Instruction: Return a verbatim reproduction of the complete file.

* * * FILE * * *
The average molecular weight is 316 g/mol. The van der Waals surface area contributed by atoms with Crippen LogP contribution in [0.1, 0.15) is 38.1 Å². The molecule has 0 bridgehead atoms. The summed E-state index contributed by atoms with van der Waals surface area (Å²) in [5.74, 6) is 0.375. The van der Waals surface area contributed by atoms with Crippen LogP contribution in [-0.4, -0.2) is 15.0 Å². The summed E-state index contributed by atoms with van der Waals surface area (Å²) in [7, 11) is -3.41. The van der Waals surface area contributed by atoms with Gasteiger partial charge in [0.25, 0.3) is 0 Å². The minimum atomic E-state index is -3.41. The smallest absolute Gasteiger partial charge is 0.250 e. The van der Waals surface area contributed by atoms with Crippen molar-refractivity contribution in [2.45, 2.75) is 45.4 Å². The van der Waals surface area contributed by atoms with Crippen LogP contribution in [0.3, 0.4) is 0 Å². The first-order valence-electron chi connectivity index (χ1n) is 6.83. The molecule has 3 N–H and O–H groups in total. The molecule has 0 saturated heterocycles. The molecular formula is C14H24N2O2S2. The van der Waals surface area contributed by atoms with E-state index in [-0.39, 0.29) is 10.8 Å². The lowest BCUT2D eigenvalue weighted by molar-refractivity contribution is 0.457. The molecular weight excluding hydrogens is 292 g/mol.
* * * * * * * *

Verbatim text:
The average molecular weight is 316 g/mol. The van der Waals surface area contributed by atoms with Crippen LogP contribution in [0.1, 0.15) is 38.1 Å². The molecule has 0 bridgehead atoms. The summed E-state index contributed by atoms with van der Waals surface area (Å²) in [5.74, 6) is 0.375. The van der Waals surface area contributed by atoms with Crippen LogP contribution in [-0.4, -0.2) is 15.0 Å². The summed E-state index contributed by atoms with van der Waals surface area (Å²) in [7, 11) is -3.41. The van der Waals surface area contributed by atoms with Gasteiger partial charge in [0.25, 0.3) is 0 Å². The minimum atomic E-state index is -3.41. The smallest absolute Gasteiger partial charge is 0.250 e. The van der Waals surface area contributed by atoms with Crippen molar-refractivity contribution in [2.45, 2.75) is 45.4 Å². The van der Waals surface area contributed by atoms with Crippen LogP contribution in [0.3, 0.4) is 0 Å². The first-order valence-electron chi connectivity index (χ1n) is 6.83. The molecule has 3 N–H and O–H groups in total. The molecule has 0 saturated heterocycles. The molecular formula is C14H24N2O2S2. The van der Waals surface area contributed by atoms with E-state index in [-0.39, 0.29) is 10.8 Å². The lowest BCUT2D eigenvalue weighted by molar-refractivity contribution is 0.457. The molecular weight excluding hydrogens is 292 g/mol.